The Weakness of the Ideal of Internationalism in the Present Status of Humanity

The idea that all humanity is one is a truth of existence that can be conceived by the higher reasoning powers of the mental consciousness.  The divisions between different groups is an artificial construct born of the physical and vital existence which preceded the development of the mental awareness.  The first awakening of the mental power relies heavily on the perceptions brought from the physical and vital life, and is very much influenced and controlled by the material and vital powers.  Eventually, as the transition from the animal to the human life continues, and the higher reason begins to develop and take hold, it becomes possible to separate the ideas and perceptions which reveal themselves with the higher mind powers from those that are carryovers from the earlier stages of the evolution of consciousness.

The ideal of internationalism, the attempt to bring about human society as an expression of the inherent oneness of all humanity, is one such idea that begins to play in the minds of the evolved seers, thinkers, and philosophers who have shifted their awareness to a sufficient degree to perceive and express these higher ideals that appear to be contradicted by the outer life which remains fixed in its old habits.  The weakness of internationalism, in the current day, is that it does not find its basis in the present life of humanity, but in some future that takes on a different shape and color than what most people can even imagine.

Sri Aurobindo notes:  “The height and nobility of the idea is not to be questioned and certainly a mankind which set its life upon this basis would make a better, purer, more peaceful and enlightened race than anything we can hope to have at present.  But as the human being is now made, the pure idea, though always a great power, is also afflicted by a great weakness.  It has an eventual capacity, once born, of taking hold of the rest of the human being and forcing him in the end to acknowledge its truth and make some kind of attempt to embody it; that is its strength.  But also because man at present lives more in the outward than in the inward, is governed principally by his vital existence, sensations, feelings and customary mentality rather than by his higher thought-mind and feels himself in these to be really alive, really to exist and be, while the world of ideas is to him something remote and abstract and, however powerful and interesting in its way, not a living thing, the pure idea seems, until it is embodied in life, something not quite real; in that abstractness and remoteness lies its weakness.”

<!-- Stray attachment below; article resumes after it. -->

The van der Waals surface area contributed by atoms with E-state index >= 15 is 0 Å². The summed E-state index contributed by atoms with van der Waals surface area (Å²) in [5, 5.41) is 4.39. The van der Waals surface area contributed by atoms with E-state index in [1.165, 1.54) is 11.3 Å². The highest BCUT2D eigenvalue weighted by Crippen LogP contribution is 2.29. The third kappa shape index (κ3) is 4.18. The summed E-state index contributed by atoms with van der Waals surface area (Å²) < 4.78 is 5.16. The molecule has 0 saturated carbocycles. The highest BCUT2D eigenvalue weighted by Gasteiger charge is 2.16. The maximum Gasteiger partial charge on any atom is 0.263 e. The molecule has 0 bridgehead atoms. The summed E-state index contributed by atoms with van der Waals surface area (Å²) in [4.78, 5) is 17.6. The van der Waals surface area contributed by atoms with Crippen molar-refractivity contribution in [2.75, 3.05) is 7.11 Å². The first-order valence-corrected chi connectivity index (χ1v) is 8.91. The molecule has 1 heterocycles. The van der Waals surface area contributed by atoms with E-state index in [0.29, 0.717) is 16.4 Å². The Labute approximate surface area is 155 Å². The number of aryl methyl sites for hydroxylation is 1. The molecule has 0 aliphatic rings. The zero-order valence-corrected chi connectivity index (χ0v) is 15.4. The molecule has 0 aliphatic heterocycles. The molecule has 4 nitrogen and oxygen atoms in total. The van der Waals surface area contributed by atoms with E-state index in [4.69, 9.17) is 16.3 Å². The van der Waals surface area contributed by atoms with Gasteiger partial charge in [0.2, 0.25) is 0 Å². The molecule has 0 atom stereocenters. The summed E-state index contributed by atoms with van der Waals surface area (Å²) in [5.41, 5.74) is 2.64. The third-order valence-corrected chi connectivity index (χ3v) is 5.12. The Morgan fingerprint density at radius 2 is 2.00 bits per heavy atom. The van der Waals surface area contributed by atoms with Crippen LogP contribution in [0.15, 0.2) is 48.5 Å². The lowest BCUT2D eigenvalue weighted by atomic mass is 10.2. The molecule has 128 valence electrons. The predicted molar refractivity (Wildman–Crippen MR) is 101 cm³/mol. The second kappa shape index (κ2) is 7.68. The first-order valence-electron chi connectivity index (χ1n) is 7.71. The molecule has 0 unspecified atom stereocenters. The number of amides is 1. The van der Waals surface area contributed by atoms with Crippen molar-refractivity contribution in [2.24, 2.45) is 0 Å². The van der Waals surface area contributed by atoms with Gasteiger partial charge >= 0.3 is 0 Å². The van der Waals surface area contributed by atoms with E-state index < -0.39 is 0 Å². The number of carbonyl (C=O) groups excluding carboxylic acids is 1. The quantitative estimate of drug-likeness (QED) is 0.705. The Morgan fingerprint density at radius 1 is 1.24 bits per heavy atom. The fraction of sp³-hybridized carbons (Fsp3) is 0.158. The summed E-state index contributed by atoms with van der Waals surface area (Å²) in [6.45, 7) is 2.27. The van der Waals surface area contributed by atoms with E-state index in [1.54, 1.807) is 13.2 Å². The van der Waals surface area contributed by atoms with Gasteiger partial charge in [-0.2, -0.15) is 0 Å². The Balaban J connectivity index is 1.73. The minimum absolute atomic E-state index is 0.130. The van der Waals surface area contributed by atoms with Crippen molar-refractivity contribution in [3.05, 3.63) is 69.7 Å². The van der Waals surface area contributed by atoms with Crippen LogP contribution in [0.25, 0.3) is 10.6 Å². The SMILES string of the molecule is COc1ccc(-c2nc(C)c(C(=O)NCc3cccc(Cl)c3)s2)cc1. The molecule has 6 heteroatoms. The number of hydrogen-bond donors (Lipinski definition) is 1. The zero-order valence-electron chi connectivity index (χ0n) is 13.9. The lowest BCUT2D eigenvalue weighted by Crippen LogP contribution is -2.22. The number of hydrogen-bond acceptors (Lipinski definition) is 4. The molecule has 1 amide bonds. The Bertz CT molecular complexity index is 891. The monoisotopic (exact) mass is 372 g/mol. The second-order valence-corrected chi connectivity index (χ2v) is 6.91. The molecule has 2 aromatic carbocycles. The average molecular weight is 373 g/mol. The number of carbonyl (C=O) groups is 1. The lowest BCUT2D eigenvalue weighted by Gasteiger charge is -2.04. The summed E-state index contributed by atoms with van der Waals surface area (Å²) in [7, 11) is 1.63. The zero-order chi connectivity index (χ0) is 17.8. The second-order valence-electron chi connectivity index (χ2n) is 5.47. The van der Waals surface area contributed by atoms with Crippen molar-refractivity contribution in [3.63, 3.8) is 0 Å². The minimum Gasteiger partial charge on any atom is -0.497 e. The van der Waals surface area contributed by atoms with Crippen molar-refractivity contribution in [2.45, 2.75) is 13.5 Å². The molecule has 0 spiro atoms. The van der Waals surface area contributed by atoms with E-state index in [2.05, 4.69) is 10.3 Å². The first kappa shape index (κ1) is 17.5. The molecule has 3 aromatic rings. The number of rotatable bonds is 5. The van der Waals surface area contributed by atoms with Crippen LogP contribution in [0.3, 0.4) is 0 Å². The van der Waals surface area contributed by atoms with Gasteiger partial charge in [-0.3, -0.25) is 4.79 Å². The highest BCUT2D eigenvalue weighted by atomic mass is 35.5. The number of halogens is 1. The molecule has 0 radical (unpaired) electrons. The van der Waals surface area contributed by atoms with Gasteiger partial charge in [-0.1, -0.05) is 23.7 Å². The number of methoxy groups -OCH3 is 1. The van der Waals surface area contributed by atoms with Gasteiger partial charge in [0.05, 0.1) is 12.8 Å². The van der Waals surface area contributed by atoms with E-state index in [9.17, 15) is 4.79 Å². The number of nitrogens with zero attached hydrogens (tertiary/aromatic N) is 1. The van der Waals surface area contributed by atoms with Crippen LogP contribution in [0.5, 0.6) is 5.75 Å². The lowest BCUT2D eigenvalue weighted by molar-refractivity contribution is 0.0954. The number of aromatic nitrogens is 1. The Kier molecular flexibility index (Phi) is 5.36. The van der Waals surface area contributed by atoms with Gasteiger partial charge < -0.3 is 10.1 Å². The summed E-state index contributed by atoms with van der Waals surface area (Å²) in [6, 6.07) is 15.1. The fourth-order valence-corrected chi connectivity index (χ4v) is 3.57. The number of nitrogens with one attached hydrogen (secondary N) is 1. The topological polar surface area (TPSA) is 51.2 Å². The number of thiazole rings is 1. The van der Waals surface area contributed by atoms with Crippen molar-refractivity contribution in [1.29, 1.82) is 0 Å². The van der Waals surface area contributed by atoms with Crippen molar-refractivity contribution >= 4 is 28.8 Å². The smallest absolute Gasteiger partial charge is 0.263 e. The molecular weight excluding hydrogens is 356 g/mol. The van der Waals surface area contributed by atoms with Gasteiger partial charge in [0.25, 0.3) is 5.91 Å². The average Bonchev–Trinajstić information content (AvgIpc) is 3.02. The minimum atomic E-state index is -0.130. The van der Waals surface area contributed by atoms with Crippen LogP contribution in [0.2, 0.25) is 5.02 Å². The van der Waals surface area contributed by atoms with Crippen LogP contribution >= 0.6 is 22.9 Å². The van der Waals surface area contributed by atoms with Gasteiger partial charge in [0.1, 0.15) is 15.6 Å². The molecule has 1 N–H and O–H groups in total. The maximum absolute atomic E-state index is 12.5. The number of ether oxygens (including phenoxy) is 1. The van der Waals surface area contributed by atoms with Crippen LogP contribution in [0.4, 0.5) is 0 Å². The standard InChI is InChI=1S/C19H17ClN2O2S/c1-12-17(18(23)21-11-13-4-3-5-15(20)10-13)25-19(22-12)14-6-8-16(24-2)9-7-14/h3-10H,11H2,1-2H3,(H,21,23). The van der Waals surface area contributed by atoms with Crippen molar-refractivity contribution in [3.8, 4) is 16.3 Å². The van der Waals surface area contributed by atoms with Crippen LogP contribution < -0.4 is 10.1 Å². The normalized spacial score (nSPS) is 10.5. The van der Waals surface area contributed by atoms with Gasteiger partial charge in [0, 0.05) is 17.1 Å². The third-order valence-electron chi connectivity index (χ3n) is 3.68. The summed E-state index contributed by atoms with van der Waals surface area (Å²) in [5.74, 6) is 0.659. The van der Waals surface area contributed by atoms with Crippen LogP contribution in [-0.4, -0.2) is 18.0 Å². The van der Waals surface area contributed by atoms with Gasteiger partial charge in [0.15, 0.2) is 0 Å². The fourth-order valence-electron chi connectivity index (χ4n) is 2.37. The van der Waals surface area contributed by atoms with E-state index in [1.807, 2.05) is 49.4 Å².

Sri Aurobindo, The Ideal of Human Unity, Part Two, Chapter 32, Internationalism, pp. 279-280

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